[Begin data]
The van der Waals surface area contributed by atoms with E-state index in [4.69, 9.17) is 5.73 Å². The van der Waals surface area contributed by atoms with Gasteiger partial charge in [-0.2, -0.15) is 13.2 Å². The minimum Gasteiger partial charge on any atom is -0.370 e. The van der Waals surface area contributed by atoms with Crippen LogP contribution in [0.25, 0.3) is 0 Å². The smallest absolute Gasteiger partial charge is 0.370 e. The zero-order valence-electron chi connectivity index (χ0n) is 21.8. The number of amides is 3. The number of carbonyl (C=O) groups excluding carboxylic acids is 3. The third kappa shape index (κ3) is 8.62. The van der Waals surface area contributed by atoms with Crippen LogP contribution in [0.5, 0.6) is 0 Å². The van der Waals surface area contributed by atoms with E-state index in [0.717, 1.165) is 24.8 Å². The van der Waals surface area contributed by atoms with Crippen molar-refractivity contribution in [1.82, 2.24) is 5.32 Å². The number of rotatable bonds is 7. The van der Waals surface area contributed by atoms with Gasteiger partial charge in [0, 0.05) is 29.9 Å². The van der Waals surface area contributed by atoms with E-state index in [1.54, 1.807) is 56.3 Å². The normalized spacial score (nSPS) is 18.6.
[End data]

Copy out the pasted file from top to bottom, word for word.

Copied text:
The van der Waals surface area contributed by atoms with E-state index in [4.69, 9.17) is 5.73 Å². The van der Waals surface area contributed by atoms with Gasteiger partial charge in [-0.2, -0.15) is 13.2 Å². The minimum Gasteiger partial charge on any atom is -0.370 e. The van der Waals surface area contributed by atoms with Crippen LogP contribution in [0.25, 0.3) is 0 Å². The smallest absolute Gasteiger partial charge is 0.370 e. The zero-order valence-electron chi connectivity index (χ0n) is 21.8. The number of amides is 3. The number of carbonyl (C=O) groups excluding carboxylic acids is 3. The third kappa shape index (κ3) is 8.62. The van der Waals surface area contributed by atoms with Crippen LogP contribution in [0.5, 0.6) is 0 Å². The van der Waals surface area contributed by atoms with E-state index in [0.717, 1.165) is 24.8 Å². The van der Waals surface area contributed by atoms with Crippen molar-refractivity contribution in [1.82, 2.24) is 5.32 Å². The number of rotatable bonds is 7. The van der Waals surface area contributed by atoms with Gasteiger partial charge in [0, 0.05) is 29.9 Å². The van der Waals surface area contributed by atoms with E-state index in [1.54, 1.807) is 56.3 Å². The normalized spacial score (nSPS) is 18.6.